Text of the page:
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Japan's industrial production has dipped far more than expected by analysts. The strong national currency and a territorial dispute with China are still weighing heavily on the world's third-largest economy.
Japanese production dipped to a seasonally adjusted 1.7 percent in November, fresh data from the new conservative government in Tokyo showed on Friday. The decline was much worse than the 0.5-percent decrease predicted by analysts.
The Ministry of Economy, Trade and Industry said in a statement the marked slowing of industrial output was mainly due to lower production levels in the general machinery, fabricated metals and electronics equipment sectors.
The November tumble which followed a 1.6-percent uptick in the previous month hinted to the daunting task the new government of Prime Minister Shinzo Abe was confronted with. But according to Masamichi Adachi from JPMorgan Securities Japan, domestic production would turn positive again in the first quarter of 2013.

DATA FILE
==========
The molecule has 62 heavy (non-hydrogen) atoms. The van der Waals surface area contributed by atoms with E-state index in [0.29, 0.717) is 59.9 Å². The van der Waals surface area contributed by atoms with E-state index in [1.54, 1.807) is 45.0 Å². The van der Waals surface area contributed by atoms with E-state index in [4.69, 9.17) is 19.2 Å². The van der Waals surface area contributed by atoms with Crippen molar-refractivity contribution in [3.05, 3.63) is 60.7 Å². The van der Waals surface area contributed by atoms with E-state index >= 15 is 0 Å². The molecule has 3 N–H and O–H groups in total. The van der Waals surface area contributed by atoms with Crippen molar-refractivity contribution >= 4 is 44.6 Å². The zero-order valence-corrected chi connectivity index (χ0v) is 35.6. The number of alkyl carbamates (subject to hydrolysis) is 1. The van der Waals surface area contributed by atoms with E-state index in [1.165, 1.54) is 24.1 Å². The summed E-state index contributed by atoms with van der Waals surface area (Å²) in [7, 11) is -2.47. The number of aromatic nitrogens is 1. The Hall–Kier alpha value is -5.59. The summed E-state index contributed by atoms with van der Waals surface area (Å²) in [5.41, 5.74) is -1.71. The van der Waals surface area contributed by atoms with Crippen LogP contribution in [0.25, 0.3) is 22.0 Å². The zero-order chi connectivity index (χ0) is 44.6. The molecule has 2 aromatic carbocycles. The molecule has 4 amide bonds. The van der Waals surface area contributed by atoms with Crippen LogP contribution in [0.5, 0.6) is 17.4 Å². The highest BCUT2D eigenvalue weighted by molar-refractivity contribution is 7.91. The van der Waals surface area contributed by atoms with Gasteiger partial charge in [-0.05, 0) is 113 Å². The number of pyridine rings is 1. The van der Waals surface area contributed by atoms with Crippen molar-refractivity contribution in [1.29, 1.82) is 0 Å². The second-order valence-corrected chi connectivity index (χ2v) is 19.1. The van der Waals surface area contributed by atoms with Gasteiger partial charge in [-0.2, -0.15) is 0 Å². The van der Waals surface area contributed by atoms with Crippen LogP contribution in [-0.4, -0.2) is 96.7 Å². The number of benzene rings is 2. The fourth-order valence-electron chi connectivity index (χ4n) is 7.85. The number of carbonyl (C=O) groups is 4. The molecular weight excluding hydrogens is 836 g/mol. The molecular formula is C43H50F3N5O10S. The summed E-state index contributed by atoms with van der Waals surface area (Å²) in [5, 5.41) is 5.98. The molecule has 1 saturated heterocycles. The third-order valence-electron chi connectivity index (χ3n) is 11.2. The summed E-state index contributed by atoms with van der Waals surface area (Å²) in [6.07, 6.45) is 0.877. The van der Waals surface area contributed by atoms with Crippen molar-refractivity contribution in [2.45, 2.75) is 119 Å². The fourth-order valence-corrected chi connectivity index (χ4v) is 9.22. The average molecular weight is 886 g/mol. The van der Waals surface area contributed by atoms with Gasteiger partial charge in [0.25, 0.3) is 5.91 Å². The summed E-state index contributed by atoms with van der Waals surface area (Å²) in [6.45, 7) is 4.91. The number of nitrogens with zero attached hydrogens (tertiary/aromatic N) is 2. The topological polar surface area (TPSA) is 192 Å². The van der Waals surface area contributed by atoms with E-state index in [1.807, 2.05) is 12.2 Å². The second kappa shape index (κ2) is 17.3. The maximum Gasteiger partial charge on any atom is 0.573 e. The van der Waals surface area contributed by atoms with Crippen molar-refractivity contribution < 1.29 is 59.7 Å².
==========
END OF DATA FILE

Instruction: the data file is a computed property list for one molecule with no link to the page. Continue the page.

"And that will probably lead to positive growth in the gross domestic product as well," Adachi told Dow Jones Newswires.
So far, though, Japan's economy keeps feeling the impact of a strong yen, turmoil in the eurozone and the global economic slowdown. A territorial dispute with Beijing has also been affecting exports due to a consumer boycott in China.
Tokyo's shipments to China dropped by 38 percent in November from the same month a year earlier. That pushed exports to the US ahead of those to China for the first time in nearly a year.
hg/hc (dpa, AFP)